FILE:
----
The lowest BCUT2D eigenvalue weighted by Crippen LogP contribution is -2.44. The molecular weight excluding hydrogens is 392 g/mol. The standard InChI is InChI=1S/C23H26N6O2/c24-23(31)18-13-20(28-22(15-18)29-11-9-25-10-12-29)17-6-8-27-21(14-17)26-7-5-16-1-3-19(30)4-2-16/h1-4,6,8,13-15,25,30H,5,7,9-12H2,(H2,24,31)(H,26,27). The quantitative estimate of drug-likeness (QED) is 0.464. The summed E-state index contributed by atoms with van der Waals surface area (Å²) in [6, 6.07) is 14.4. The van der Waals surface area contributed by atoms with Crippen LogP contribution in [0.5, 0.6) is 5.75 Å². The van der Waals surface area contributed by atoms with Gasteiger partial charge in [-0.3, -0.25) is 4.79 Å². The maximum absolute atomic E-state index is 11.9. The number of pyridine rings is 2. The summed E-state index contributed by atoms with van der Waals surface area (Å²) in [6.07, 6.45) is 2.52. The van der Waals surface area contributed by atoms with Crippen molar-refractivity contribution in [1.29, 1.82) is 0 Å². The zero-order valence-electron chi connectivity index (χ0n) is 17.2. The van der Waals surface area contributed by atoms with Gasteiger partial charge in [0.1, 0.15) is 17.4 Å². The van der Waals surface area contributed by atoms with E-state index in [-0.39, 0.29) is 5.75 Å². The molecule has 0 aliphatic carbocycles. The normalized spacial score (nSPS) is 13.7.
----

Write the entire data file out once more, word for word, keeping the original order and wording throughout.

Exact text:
The lowest BCUT2D eigenvalue weighted by Crippen LogP contribution is -2.44. The molecular weight excluding hydrogens is 392 g/mol. The standard InChI is InChI=1S/C23H26N6O2/c24-23(31)18-13-20(28-22(15-18)29-11-9-25-10-12-29)17-6-8-27-21(14-17)26-7-5-16-1-3-19(30)4-2-16/h1-4,6,8,13-15,25,30H,5,7,9-12H2,(H2,24,31)(H,26,27). The quantitative estimate of drug-likeness (QED) is 0.464. The summed E-state index contributed by atoms with van der Waals surface area (Å²) in [6, 6.07) is 14.4. The van der Waals surface area contributed by atoms with Crippen LogP contribution in [0.5, 0.6) is 5.75 Å². The van der Waals surface area contributed by atoms with Gasteiger partial charge in [-0.3, -0.25) is 4.79 Å². The maximum absolute atomic E-state index is 11.9. The number of pyridine rings is 2. The summed E-state index contributed by atoms with van der Waals surface area (Å²) in [6.07, 6.45) is 2.52. The van der Waals surface area contributed by atoms with Crippen molar-refractivity contribution in [1.29, 1.82) is 0 Å². The zero-order valence-electron chi connectivity index (χ0n) is 17.2. The van der Waals surface area contributed by atoms with Gasteiger partial charge in [0.1, 0.15) is 17.4 Å². The van der Waals surface area contributed by atoms with E-state index in [-0.39, 0.29) is 5.75 Å². The molecule has 0 aliphatic carbocycles. The normalized spacial score (nSPS) is 13.7.